University of California pension reform: already completed
July 20, 2012
Office of Governor Edmund G. Brown Jr.
State Capitol , Suite 1173
Sacramento, CA 95814
Fax: (916) 558-3160
Re: University of California pension reform: already completed
Dear Governor Brown,
I write to convey the position of the Council of UC Faculty Associations that the University of California has already completed exemplary, responsible, and realistic pension reform and should therefore be free from additional State imposed changes.
In 2010, following a lengthy and comprehensive deliberation, the University of California adopted numerous reforms to the University of California Retirement Plan (UCRP). The savings are reflected in a decrease in the normal cost resulting from many changes including an increase in the age at which the highest benefit rate is earned and an increase in the earliest retirement age. Future contribution holidays are effectively prohibited. In addition, UCRP has never allowed "spiking" or "air time."
Although the University seriously considered a defined contribution plan, in the end, the existing defined benefit structure was affirmed with extremely strong support from employees. The defined benefit structure encourages the career service, dedication, and quality in employees upon which the University depends for its success. In addition, it has been established that defined benefit plans are overall less costly for a given benefit level (see: A Better Bang for the Buck: The Economic Efficiencies of Pensions).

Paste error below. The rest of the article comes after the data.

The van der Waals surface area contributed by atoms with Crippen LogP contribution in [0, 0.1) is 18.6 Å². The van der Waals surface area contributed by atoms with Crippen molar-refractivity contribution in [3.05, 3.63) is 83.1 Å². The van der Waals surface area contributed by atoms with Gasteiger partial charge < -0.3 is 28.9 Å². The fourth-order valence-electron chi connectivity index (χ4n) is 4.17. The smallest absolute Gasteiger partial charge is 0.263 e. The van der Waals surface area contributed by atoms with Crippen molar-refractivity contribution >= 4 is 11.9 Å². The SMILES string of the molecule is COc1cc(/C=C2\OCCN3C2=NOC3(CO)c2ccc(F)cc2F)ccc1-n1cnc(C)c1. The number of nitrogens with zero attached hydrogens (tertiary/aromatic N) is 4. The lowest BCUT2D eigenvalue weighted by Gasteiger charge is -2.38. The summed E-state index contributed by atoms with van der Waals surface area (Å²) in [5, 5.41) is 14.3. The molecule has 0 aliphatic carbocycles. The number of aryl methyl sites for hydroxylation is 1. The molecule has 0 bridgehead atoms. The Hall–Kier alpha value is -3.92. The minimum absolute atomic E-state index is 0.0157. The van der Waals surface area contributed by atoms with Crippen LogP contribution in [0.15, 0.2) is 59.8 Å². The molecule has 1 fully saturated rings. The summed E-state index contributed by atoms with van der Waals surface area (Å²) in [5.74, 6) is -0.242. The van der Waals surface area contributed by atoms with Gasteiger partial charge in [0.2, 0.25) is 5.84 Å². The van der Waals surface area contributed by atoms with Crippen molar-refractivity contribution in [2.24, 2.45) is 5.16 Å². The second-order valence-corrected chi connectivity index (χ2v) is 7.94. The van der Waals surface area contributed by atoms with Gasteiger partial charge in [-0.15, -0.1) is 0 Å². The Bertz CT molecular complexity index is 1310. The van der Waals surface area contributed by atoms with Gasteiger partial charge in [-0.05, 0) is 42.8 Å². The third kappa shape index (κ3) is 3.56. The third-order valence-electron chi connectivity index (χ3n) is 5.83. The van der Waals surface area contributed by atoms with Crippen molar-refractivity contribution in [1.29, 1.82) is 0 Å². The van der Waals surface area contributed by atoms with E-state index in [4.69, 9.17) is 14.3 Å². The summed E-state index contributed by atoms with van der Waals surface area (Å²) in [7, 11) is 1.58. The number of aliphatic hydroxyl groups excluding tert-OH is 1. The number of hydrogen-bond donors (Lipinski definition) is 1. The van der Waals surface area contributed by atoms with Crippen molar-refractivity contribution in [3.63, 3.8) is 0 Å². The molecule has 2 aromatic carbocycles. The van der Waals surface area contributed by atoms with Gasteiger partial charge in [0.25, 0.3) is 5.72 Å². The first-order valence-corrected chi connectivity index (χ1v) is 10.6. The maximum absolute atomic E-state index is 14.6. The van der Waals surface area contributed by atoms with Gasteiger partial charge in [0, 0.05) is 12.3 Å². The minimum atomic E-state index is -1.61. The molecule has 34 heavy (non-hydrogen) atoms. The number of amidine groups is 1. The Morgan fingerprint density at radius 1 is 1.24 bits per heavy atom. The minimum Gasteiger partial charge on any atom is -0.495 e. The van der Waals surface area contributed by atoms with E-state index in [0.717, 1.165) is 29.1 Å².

Additional State imposed changes to UCRP which would decrease the value or the plan to employees would have to be compensated by salary increases in order to maintain competitive total compensation to attract the quality of employees who make UC a great institution.
For about twenty years preceding the recently adopted 2012-13 budget, the State made no contributions to UCRP. During that time and until the effects of the recent economic downturn were reflected in UCRP valuation, the plan was funded at a level above 100%. Employee and employer contributions resumed two years ago. The University and it employees are on track to return UCRP to full funding. The University is very well positioned to meet all of its future pension obligations.
In closing, I reiterate that the University and its employees have already adopted comprehensive and responsible pension reform and should thus be excluded additional mandated changes that would undermine these accomplishments.
Vice President for External Relations Council of UC Faculty Associations and
Professor of Physics, UC Davis